Measuring sustainability performance is top of mind for many business executives. Companies across industries struggle to get accurate data and define indicators that drive performance improvement in ways that are meaningful to business objectives and stakeholders. 2011 sustainability reports from benchmark companies such as Timberland and Nike attest to this, as carbon measurement is fraught with challenges. But good measures are possible and help sustainability become a concrete growth platform. As Unilever CEO Paul Polman said in a June 2012 Harvard Business Review interview on measuring his company’s sustainability mission, “…this is not some foo‐foo dust. It’s hard‐wired, and you get what you measure.”
It Starts with Engaged Employees
In my work with companies integrating sustainability into their organizations, I’ve learned sustainability involves a focus on both the human element and the technical data. People drive measurable improvement in sustainability, whether it’s profits, expansion, energy consumed per unit of product, colleague or community well‐being. Sustainability is not simply a technical engineering project. A recent PBS documentary reported high value manufacturing jobs are returning to the US where our workers have embraced extraordinary efficiency, doubling the value of what Americans make over China. The engaged workers at the new Volkswagen plant in Tennessee are a great example. Machines don’t innovate…what people do and how teams work together result in meaningful, measurable improvements.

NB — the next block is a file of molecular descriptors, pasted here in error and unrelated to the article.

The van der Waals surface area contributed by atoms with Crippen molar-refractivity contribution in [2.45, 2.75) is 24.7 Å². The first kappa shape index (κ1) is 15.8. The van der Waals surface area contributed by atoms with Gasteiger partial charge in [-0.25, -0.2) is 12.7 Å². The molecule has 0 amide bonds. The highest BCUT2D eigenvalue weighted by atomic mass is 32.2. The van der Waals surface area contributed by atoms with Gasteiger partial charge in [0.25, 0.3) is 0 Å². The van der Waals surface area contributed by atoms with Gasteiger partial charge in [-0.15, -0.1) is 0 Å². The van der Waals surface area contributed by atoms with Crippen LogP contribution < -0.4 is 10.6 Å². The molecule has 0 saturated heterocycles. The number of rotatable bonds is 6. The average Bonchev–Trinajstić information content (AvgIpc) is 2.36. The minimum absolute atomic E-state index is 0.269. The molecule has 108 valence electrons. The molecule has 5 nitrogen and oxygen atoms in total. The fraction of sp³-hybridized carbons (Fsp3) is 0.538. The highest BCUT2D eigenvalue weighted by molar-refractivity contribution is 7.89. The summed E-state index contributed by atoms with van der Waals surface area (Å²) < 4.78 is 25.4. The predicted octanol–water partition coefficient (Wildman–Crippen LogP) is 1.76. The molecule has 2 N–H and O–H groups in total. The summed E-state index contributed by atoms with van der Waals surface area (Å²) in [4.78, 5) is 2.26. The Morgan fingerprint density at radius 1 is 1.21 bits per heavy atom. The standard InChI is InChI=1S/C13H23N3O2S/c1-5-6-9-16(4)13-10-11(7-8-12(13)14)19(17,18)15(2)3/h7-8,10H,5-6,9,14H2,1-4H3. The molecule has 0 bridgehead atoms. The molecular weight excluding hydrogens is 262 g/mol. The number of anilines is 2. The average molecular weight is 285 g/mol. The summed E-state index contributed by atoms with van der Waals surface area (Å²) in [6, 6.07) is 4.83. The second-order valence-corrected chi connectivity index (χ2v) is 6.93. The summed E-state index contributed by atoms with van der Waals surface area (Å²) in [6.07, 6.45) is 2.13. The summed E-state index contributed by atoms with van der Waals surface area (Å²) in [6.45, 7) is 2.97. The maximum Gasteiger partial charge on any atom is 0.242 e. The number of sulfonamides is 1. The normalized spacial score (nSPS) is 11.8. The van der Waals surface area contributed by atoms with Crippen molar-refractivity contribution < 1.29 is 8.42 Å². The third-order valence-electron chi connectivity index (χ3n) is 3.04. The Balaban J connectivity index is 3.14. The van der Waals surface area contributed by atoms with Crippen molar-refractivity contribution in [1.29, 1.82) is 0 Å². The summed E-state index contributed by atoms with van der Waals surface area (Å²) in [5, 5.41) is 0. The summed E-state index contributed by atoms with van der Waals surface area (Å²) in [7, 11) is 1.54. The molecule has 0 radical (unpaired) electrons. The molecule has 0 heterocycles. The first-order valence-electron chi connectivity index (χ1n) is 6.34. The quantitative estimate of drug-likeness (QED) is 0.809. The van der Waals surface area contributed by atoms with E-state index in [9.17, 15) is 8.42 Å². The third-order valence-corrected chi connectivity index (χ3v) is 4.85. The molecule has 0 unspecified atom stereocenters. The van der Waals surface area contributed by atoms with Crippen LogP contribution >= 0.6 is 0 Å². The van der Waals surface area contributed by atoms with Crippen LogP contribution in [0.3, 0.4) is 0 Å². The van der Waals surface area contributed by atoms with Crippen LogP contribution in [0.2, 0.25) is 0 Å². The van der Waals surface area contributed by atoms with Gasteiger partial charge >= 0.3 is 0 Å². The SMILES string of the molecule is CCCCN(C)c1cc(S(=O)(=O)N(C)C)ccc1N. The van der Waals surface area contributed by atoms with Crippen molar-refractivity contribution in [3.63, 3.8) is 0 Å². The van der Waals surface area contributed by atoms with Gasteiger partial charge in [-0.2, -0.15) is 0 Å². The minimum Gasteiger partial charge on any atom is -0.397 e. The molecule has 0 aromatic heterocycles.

What to Measure
What does this mean for sustainability performance measurement? Success requires measuring the organizational activities that drive improvement; it also requires measurement of economic, environmental, and societal performance results that are caused by these activities.
Institutional investors get this. The big investors have been surveying the social and environmental activities of firms since the 1970s. Our more recent research over the past 15 years suggests that business value ‐ from cost savings to new revenues ‐ are optimized by activities related to five core competencies: